So, I actually am from America, and I guess even the liberal states teach the fundamentalist version. The stories of Adam, Noah, Moses etc. were always presented as literal events — my Sunday School and youth teachers (even preachers that I listen to today) never gave any indication that they were metaphorical. Given that entire job of church teachers and pastors is to pass on accurate understanding of the religion and help their charges build and keep a lasting faith (eternity is supposedly at stake, after all), I don’t think it’s unfair to hold Christianity as a whole to how I was taught it.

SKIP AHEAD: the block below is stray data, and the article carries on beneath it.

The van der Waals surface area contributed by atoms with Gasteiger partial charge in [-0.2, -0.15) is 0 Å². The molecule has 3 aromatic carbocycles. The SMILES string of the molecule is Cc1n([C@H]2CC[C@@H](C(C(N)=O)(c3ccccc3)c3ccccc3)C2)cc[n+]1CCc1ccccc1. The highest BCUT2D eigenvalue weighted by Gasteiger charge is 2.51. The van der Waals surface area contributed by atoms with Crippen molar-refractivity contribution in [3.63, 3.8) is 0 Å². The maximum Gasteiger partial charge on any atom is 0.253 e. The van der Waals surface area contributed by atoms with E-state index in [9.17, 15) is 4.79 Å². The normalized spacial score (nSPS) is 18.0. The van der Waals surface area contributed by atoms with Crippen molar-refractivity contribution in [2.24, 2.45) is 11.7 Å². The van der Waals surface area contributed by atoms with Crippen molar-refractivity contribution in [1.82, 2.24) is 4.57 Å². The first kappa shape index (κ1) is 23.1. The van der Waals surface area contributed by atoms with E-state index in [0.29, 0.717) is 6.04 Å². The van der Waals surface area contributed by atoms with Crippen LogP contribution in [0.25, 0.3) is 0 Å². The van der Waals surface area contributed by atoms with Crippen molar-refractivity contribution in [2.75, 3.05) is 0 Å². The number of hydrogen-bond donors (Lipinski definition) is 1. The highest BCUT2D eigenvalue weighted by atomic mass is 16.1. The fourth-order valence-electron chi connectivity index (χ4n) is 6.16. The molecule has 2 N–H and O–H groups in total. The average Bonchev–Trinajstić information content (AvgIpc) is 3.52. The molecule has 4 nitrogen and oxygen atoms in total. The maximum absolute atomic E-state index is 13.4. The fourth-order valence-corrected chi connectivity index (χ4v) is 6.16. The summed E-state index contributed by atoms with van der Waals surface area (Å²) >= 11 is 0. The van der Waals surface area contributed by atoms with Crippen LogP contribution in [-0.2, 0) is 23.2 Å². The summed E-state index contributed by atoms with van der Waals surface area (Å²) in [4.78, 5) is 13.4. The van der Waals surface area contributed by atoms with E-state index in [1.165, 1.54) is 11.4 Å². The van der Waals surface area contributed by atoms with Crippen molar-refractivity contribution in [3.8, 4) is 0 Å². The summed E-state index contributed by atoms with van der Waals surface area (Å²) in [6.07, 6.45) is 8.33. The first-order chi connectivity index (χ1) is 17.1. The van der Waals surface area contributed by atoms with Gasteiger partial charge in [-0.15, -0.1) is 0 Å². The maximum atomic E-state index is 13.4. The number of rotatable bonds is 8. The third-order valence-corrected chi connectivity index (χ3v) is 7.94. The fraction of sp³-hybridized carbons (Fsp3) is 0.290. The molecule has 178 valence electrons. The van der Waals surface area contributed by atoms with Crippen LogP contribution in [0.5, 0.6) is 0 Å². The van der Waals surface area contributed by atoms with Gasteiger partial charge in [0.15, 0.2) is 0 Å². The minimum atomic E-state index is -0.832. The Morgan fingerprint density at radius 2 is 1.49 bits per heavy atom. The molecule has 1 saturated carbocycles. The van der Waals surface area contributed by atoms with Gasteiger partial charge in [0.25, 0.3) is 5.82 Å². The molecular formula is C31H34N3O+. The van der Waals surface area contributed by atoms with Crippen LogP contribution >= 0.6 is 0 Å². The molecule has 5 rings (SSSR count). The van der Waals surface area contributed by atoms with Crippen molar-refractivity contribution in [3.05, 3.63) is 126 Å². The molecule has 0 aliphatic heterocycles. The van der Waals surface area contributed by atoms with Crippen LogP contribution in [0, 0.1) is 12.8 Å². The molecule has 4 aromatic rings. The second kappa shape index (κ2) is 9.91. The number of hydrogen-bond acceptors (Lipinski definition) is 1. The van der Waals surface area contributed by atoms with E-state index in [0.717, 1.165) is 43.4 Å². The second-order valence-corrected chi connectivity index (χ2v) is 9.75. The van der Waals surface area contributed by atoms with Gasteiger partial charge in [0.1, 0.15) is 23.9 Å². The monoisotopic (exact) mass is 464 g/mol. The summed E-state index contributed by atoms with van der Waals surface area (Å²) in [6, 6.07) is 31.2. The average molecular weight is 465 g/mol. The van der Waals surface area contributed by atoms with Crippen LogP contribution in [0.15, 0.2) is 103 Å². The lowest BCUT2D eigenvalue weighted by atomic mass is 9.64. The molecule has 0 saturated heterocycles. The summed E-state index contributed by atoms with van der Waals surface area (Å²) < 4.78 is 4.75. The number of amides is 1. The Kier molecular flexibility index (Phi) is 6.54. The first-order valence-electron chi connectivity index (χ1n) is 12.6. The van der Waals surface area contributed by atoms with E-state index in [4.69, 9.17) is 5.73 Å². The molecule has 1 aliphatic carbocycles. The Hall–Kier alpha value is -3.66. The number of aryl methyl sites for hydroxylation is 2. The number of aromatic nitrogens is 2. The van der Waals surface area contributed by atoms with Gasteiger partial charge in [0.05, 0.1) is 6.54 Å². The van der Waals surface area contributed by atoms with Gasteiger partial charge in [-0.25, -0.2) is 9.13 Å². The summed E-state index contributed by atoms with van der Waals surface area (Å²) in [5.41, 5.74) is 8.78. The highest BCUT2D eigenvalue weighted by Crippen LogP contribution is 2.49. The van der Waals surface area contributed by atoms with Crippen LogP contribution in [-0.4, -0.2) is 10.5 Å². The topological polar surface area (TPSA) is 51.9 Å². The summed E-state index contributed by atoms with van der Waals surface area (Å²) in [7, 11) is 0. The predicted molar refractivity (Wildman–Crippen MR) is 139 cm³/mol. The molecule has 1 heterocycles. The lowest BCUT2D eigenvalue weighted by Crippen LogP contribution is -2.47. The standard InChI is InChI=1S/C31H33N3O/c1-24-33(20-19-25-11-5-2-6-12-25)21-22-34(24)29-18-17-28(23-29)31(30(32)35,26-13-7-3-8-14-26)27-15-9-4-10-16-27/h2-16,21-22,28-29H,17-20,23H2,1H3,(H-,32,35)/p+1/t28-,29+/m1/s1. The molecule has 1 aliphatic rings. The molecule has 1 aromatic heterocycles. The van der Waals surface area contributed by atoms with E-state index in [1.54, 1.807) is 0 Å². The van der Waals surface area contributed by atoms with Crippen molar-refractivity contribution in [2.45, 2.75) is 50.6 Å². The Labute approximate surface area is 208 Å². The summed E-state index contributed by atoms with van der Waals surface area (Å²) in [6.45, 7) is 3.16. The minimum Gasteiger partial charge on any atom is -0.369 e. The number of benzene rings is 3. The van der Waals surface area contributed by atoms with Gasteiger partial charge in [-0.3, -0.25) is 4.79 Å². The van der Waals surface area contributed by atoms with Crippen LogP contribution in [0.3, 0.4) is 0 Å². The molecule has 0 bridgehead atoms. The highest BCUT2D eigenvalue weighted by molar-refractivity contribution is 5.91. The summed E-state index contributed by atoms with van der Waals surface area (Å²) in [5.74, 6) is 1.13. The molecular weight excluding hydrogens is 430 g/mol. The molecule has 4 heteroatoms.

As I described in the article, science doesn’t really conduct its work intending to comment on religion. But for a religion that claims a god actively intervening in human history, when its sacred text makes claims about events in the natural world, it’s reasonable to expect naturalistic/scientific observations to support those claims.

I do have questions for you: you say that the first 11 chapters are supposed to be read allegorically, conveniently stopping with Abram. So, everything from Abram on can/should be taken literally? What is it about that point specifically that changes from metaphorical to literal?

Thank you very much for reading!

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Writer for Recovering From Religion (“Ex-Communications”). Proponent of atheism. Student of Biology, Theatre, and History.

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Andy Hyun

Writer for Recovering From Religion (“Ex-Communications”). Proponent of atheism. Student of Biology, Theatre, and History.